Wilson has contingency plan for virtual learning

Leah Perlmutter

Interim Principal Gregory Bargeman confirmed that Wilson is prepared to switch back to remote learning, if cases continue to rise, with the new 4×4 schedule and the online resources given to teachers.

Following the outbreak of Omicron, over 50 students at Wilson tested positive for COVID-19 the week before winter break. Many students and teachers did not feel safe coming to school the Monday and Tuesday before the break, resulting in Wilson going virtual on Wednesday, December 22. 

With the transition back to in-person learning, Principal Gregory Bargeman assured that the school is prepared to return to virtual learning, if necessary, a decision made by the central office of DCPS.

“We have designed our schedule, four classes at a time, so it is easy to switch over to virtual learning. Teachers are also putting all of the assignments on Canvas to make the switch easier,” Bargeman said. 

“In virtual learning, I think that the 4×4 schedule did help because switching between every class every other day online would be so chaotic, it would not work, ” Junior Jacob Shapiro said. In a recent survey sent out to Wilson’s parents, students, and faculty, 72% of people preferred a full-year schedule, while 26% of people preferred a 4×4 schedule. Despite this debate over the 4×4 schedule, it did make the switch to virtual learning easier during the school year of 2020-2021, as students only had to worry about switching between four classes each semester online as opposed to eight.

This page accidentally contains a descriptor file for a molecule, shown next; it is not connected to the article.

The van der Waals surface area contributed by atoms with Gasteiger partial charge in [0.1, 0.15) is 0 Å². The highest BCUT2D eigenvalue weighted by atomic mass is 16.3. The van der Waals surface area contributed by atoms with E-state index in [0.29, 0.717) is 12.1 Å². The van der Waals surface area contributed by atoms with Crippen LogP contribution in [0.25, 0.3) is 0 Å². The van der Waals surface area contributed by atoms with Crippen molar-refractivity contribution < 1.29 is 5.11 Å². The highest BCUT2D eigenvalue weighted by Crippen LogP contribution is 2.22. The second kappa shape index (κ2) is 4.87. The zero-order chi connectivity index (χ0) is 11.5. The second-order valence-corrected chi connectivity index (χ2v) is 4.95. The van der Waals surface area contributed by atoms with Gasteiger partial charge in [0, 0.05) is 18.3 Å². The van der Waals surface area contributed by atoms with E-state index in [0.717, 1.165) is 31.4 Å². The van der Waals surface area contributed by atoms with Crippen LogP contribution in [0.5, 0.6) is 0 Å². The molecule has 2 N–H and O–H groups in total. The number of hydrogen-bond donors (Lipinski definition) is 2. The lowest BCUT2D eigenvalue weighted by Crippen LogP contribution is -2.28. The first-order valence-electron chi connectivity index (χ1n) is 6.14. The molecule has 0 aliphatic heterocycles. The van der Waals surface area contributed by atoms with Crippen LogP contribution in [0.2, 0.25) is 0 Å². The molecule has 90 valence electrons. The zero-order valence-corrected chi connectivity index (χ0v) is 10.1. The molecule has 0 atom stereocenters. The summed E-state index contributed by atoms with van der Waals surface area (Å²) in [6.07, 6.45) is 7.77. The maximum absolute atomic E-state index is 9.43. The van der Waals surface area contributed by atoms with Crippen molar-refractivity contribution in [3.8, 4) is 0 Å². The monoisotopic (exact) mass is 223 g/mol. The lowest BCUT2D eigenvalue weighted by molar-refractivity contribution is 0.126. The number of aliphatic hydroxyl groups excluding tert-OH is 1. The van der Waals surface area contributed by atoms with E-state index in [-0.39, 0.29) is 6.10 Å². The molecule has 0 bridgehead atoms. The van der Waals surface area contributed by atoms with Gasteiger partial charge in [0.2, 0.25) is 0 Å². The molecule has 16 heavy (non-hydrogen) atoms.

Although it was unclear whether a hybrid format was an option for Wilson, Shapiro prefers hybrid learning over going back all virtual. “I feel like hybrid [learning] could be a good option if done properly, but all virtual learning would take too much of a toll on students”. 

Chemistry teacher Will Gomaa agreed that virtual learning greatly affected the mental health of students: “being together in person with other people is important for mental health reasons . . . we don’t discuss how much we ask students to sacrifice,” Gomaa said.

Despite the challenge of balancing student mental health, Gomaa feels equipped to switch to online learning, if necessary, “I would be prepared to pivot to remote teaching, I do have a lot of materials that are online,” Gomaa said, one of them being Canvas, which he plans on using again for remote learning. 

In the meantime, in order to prevent the switch back to virtual learning as a whole, the administration plans to continue updating Wilson families and teachers on positive cases among students and faculty, “We will continue to provide data to students and families about our positive cases and how many we have . . .  hopefully everyone will feel safe because they will know everything that’s going on,” Bargeman said. •